Sonographic Evaluation and Sonographic-Guided Therapeutic Options of Lateral Ankle Pain: Peroneal Tendon Pathology Associated with the Presence of an Os Peroneum


Carolyn M. Sofka, MD

Carolyn M. Sofka, MD

Associate Attending Radiologist, Hospital for Special Surgery
Associate Professor of Radiology, Weill Cornell Medical College

Gregory R. Saboeiro, MD

Gregory R. Saboeiro, MD

Chief, Divisions of Interventional Radiology, Ultrasound, and Body CT. Hospital for Special Surgery
Associate Attending Radiologist, Hospital for Special Surgery
Associate Professor of Clinical Radiology, Weill Cornell Medical College

Helene Pavlov, MD, FACR

Helene Pavlov, MD, FACR

Radiologist-in-Chief Emeritus, Hospital for Special Surgery

Abstract

Clinical implications of acute injuries of the os peroneum have been described, with the recommendation in some cases being the excision of the bone fragments. We describe the spectrum of sonographic appearances associated with pain in the region of the os peroneum, document associated peroneal tendon pathology, and describe the use of sonography to direct and guide therapeutic and/or diagnostic injections. All sonographic examinations in our ultrasound database from Jan 1, 2001–Jan 30, 2007 with the words “os peroneum” were reviewed. Patients were cross-referenced in our radiology database to find relevant foot or ankle radiographs for correlation. There were 47 patients (18 men and 29 women, age range 16 to 83) referred for sonographic evaluation of lateral foot and/or ankle pain who had an os peroneum identified during the sonographic evaluation. Eighteen patients were referred specifically for targeted injection of the lateral ankle, including peroneal tendon sheath injections (N#=#10), calcaneocuboid joint injections (N#=#1), and injections around symptomatic os peroneum (N#=#7). All 47 patients had tendinosis of the peroneus longus, in varying degrees of severity. Radiographs were available for correlation in 28 patients. The causes of lateral ankle pain with a co-existent os peroneum are multifactorial and may not directly relate to the presence of an os peroneum. Ultrasound can be of value in separating out the specific etiology for pain, as well as provide a method for problem solving by the performance of targeted diagnostic or therapeutic injections in the lateral ankle.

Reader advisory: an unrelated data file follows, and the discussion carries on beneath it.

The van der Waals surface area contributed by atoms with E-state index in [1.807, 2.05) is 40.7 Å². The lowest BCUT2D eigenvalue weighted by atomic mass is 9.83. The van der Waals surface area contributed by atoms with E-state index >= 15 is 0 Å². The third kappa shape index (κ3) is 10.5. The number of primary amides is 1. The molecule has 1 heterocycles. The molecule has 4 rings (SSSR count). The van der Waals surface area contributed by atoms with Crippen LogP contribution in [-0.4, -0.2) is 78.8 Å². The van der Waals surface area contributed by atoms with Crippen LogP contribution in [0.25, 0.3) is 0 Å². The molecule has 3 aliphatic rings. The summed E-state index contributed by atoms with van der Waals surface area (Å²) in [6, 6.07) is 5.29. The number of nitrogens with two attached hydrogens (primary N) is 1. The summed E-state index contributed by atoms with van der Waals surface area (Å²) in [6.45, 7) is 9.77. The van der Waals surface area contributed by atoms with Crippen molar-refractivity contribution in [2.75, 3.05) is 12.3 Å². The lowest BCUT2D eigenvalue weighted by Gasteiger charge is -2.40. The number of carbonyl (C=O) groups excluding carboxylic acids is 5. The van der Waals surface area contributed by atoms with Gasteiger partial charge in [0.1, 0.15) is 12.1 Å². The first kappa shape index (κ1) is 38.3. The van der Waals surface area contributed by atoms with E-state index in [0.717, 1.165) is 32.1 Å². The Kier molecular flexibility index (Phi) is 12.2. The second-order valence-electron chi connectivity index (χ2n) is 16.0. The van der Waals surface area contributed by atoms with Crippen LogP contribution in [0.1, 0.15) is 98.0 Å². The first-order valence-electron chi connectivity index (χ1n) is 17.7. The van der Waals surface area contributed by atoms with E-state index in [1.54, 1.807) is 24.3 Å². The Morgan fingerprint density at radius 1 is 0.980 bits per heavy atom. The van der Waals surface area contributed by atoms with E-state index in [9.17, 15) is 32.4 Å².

This article appears in HSS Journal: Volume 6, Number 2.
View the full article at springerlink.com.

About the HSS Journal

HSS Journal, an academic peer-reviewed journal, is published twice a year, February and September, and features articles by internal faculty and HSS alumni that present current research and clinical work in the field of musculoskeletal medicine performed at HSS, including research articles, surgical procedures, and case reports.

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